1 1/4 Cup Large Lima Beans (Dried) Soaked Overnight in Water
2 TBSP Extra Virgin Olive Oil
3 Cloves of Garlic, Minced
2 Bunches of Kale, Washed Well (about 400g) Stems Separated and Chopped Finely (1/2″ Segments), Leaves Chopped (1″ Pieces, Strips are OK.)
1/2 lb (226g) Radishes, Washed (May Need to Be Gently Scrubbed If Very Dirty) and Halved
1/4 Cup (about 30g) Walnuts, Chopped and Toasted
1/4 Cup (about 28g) Parmesan Cheese, Grated
Zest of One Lemon, Minced
2 TBSP Lemon Juice
Salt and Pepper to Taste
Start the recipe the night before (actually, for all of the advance planners out there – this step can be done 2 or 3 days before, in fact, you can easily double the amount of beans you prepare here and do your future-self a favor by freezing one half of the beans for later use.) Place the beans in a medium sized bowl and cover with about 6 cups of water. Cover the bowl with a towel (I typically slip a rubber band around the rim of the bowl to secure the towel lest any of our insect friends get curious about the bowls contents.) Leave the beans overnight to soak. Drain the beans and rinse well. Place in a saucepan and cover with water, the beans should be covered by about 1 – 1 1/2 inch of water. Put the pot over medium high heat and bring to a boil. Reduce the water to a simmer and cook for about 40-45 minutes or until just tender. Be careful not to overcook the beans or they will disintegrate when they are pan fried later. Drain the beans, rinse again and set aside to dry.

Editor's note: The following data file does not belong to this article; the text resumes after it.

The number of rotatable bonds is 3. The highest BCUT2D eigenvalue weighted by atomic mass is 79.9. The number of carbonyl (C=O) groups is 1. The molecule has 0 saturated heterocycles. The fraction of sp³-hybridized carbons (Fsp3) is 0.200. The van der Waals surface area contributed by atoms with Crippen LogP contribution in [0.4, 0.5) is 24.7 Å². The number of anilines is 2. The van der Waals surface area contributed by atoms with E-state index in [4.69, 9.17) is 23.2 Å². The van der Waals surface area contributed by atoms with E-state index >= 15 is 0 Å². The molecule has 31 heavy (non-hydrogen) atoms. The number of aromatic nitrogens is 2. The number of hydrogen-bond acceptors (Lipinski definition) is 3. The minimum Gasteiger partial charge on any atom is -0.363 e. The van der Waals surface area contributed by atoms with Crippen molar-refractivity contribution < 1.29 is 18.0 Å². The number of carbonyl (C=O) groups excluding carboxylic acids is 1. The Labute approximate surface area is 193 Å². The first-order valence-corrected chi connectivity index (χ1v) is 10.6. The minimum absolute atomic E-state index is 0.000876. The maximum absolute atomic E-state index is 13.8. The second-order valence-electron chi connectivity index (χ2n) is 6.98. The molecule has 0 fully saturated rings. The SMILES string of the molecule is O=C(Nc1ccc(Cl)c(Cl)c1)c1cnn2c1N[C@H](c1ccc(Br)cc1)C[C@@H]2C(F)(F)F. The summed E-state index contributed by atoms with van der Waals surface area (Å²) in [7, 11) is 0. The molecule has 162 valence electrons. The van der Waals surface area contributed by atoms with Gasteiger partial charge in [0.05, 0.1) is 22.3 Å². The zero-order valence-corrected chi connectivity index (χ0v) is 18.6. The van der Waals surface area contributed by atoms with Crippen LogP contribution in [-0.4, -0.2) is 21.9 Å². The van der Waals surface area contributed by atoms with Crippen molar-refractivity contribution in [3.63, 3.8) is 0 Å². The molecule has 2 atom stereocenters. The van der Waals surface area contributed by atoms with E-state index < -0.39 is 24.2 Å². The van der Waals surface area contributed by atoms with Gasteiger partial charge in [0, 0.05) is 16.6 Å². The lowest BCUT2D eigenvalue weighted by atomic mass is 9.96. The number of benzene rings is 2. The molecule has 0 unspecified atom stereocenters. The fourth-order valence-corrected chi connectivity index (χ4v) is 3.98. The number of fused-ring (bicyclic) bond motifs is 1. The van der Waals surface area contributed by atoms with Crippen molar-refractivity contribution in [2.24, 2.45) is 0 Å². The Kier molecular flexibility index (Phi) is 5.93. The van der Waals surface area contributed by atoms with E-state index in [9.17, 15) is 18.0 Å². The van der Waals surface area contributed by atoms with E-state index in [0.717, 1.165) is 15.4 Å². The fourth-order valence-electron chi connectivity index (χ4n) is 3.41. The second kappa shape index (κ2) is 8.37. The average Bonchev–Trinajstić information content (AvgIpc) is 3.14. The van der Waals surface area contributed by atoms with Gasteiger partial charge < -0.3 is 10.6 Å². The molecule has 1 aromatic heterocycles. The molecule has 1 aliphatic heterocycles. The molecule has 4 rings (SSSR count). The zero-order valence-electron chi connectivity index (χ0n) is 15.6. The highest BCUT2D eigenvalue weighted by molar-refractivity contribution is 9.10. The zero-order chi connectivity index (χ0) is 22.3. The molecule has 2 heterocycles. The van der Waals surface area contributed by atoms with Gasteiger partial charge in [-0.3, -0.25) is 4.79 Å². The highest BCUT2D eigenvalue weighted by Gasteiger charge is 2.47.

Once the beans have dried place a large (preferably non-stick) pan over medium high heat. Add the oil and heat till shimmering. Add beans to the heated oil and sautee, tossing every 2 minutes for about 6 minutes or until lightly golden, add the radishes and sautee for another 4-5 minutes, tossing regularly. Add the garlic and sautee another minute. Add the kale and sautee until just wilted. Remove the pan from the heat and add the walnuts, parmesan, and lemon (zest and juice.) Taste and season with salt and pepper as needed and serve.